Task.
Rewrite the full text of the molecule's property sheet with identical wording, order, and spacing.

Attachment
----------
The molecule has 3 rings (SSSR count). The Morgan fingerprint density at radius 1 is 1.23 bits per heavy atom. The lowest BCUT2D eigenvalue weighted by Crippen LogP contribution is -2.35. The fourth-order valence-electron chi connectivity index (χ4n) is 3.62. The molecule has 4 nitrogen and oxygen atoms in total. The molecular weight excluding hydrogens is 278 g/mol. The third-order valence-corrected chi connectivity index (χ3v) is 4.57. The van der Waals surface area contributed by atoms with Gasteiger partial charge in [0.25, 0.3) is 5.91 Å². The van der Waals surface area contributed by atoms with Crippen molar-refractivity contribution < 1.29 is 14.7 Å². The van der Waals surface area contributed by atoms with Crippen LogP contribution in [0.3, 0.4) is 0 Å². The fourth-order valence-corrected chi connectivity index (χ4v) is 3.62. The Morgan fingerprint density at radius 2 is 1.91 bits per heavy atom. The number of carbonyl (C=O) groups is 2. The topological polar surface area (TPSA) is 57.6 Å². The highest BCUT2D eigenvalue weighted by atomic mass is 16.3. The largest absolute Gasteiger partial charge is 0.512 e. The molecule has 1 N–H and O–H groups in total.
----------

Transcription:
The molecule has 3 rings (SSSR count). The Morgan fingerprint density at radius 1 is 1.23 bits per heavy atom. The lowest BCUT2D eigenvalue weighted by Crippen LogP contribution is -2.35. The fourth-order valence-electron chi connectivity index (χ4n) is 3.62. The molecule has 4 nitrogen and oxygen atoms in total. The molecular weight excluding hydrogens is 278 g/mol. The third-order valence-corrected chi connectivity index (χ3v) is 4.57. The van der Waals surface area contributed by atoms with Gasteiger partial charge in [0.25, 0.3) is 5.91 Å². The van der Waals surface area contributed by atoms with Crippen molar-refractivity contribution < 1.29 is 14.7 Å². The van der Waals surface area contributed by atoms with Crippen LogP contribution in [0.3, 0.4) is 0 Å². The fourth-order valence-corrected chi connectivity index (χ4v) is 3.62. The Morgan fingerprint density at radius 2 is 1.91 bits per heavy atom. The number of carbonyl (C=O) groups is 2. The topological polar surface area (TPSA) is 57.6 Å². The highest BCUT2D eigenvalue weighted by atomic mass is 16.3. The largest absolute Gasteiger partial charge is 0.512 e. The molecule has 1 N–H and O–H groups in total.